|EMLA (EUTECTIC MIXTURE OF LIDOCAINE AND PRILOCAINE)
Classifications: local anesthetic; Therapeutic: local anesthetic
Pregnancy Category: B
2.5% lidocaine/2.5% prilocaine cream
EMLA cream is a mixture of lidocaine and prilocaine. The mixture forms a liquid at room temperature. Concentration of anesthetic
in liquid versus an emulsifier is 80% versus 20%.
EMLA is a topical analgesic.
Topical anesthetic on normal intact skin for local anesthesia.
Topical anesthetic prior to leg ulcer debridement; treatment of postherpetic neuralgia.
Patients with known sensitivity to local anesthetics; patients with congenital or idiopathy methemoglobinemia; tympanic membrane
perforation; children <1 mo of age.
Acutely ill, debilitated, or older adult patients; severe liver disease; pregnancy (category B), lactation.
Route & Dosage
Adult/Child (>1 mo): Topical Apply 2.5 g of cream (? of 5 g tube) over 2025 cm2 of skin, cover with occlusive dressing and wait at least 1 h, then remove dressing and wipe off cream, cleanse area with
an antiseptic solution and prepare patient for the procedure
- Apply a thick layer to skin (approximately ? of 5-g tube per 2025 cm2 or 2 x 2 in) at site of procedure. Apply an occlusive dressing. Do not spread out cream. Seal edges of dressing
well to avoid leakage.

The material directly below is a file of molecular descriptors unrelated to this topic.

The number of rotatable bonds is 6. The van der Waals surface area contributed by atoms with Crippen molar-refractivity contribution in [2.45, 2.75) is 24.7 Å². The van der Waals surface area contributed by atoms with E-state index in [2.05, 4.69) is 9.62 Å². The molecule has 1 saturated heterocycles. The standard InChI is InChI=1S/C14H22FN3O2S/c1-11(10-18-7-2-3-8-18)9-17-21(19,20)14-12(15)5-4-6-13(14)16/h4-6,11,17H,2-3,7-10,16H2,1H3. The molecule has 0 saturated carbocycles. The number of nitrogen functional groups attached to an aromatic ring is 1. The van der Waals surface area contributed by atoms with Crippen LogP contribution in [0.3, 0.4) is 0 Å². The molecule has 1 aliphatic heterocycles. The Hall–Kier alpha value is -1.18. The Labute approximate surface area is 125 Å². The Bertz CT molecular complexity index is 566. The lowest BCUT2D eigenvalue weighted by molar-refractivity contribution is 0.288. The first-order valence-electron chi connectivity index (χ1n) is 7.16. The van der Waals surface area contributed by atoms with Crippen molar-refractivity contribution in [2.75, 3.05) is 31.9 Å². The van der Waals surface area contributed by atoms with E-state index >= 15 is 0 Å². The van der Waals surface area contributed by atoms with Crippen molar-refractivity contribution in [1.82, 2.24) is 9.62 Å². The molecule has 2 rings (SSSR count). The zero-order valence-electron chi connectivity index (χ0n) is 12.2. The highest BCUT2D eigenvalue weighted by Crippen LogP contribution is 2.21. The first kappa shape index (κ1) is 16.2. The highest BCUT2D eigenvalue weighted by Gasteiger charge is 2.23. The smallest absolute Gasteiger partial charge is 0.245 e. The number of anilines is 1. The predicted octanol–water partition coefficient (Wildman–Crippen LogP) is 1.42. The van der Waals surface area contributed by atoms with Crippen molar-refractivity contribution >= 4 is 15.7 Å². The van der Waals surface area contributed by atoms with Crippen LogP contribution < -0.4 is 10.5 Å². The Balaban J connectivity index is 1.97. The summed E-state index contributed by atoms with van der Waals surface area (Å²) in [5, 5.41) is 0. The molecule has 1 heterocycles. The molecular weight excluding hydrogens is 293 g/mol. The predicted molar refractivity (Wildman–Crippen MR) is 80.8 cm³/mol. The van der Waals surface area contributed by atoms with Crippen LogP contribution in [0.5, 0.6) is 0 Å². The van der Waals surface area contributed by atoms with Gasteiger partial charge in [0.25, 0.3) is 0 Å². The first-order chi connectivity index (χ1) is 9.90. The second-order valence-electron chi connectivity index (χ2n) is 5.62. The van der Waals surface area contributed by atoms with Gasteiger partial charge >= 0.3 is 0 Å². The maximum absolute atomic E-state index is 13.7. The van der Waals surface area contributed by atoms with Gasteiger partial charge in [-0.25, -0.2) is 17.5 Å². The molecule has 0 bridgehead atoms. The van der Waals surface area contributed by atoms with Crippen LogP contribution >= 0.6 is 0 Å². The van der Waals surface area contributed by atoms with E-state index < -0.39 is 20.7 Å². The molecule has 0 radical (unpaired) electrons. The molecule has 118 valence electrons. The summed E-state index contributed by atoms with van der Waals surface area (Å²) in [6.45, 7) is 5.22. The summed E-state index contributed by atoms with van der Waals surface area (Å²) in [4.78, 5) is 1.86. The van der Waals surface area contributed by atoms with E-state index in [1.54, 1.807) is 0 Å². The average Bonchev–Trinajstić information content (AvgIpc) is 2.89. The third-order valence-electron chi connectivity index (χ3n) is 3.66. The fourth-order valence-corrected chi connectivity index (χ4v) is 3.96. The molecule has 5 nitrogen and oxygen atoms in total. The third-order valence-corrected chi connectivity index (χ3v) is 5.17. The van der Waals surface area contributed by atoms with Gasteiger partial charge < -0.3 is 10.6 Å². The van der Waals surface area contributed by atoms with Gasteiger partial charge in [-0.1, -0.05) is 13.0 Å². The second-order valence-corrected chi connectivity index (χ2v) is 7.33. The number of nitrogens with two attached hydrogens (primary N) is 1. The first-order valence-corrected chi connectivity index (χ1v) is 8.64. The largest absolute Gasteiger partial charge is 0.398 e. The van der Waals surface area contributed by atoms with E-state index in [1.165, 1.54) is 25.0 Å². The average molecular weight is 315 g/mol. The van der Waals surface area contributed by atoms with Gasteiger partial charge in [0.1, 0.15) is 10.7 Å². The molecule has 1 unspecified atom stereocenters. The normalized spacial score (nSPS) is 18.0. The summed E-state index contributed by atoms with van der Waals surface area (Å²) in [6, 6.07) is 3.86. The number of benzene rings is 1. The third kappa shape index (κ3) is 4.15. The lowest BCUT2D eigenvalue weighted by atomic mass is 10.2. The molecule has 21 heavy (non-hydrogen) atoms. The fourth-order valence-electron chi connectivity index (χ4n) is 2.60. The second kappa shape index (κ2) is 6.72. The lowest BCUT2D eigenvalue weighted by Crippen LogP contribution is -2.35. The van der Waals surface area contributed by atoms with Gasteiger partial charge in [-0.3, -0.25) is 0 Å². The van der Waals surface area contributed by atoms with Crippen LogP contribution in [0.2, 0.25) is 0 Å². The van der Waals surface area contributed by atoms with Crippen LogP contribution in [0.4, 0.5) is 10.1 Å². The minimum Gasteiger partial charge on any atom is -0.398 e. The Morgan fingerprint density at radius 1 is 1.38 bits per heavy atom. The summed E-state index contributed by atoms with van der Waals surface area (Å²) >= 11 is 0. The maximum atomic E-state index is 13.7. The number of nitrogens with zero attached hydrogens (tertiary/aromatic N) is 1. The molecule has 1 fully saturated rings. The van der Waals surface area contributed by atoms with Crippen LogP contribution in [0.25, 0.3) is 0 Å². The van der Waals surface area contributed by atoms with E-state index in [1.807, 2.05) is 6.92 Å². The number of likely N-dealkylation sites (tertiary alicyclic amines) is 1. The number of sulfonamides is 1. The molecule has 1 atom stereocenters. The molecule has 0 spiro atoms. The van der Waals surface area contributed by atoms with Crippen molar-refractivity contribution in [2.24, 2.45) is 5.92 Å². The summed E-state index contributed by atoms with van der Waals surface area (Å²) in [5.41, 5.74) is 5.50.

- Apply EMLA cream 1 h before routine procedure and 2 h before painful procedure.
- Remove EMLA cream prior to skin puncture and clean area with an aseptic solution.
- Store at room temperature 15°30° C (59°86° F).
Adverse Effects (≥1%)Hematologic:
Methemoglobinemia, especially in infants, small children, and patients with G6PD deficiency. Skin: Blanching and redness,
itching, heat sensation. Body as a Whole:
Edema, soreness, aching, numbness, heaviness. Other:
The adverse effects of lidocaine could occur with large doses or if there is significant systemic absorption.
May cause additive toxicity
with class i antiarrhythmics
; may increase risk of developing methemoglobin when used with acetaminophen, chloroquine, dapsone, fosphenytoin, nitrates
, nitric oxide, nitrofurantoin, nitroprusside, pamaquine, phenobarbital, phenytoin, primaquine, quinine,
Penetrates intact skin. Onset:
1560 min. Peak:
23 h. Duration:
12 h after removal of cream. Distribution:
Crosses bloodbrain barrier and placenta, distributed into breast milk. Metabolism:
In liver. Elimination:
98% of absorbed dose is excreted in urine. Half-Life:
Assessment & Drug Effects
- Monitor for local skin reactions including erythema, edema, itching, abnormal temperature sensations, and rash. These reactions
are very common and usually disappear in 12 h.
- Note: Patients taking Class 1 antiarrhythmic drugs may experience toxic effects on the cardiovascular system. EMLA should be used
with caution in these patients.
- Wash immediately with water or saline if contact with the eye occurs; protect the eye until sensation returns.
Patient & Family Education
- Skin analgesia lasts for 1 h following removal of the occlusive dressing. Analgesia may be accompanied by temporary loss of
all sensation in the treated skin. Advise caution until sensation returns.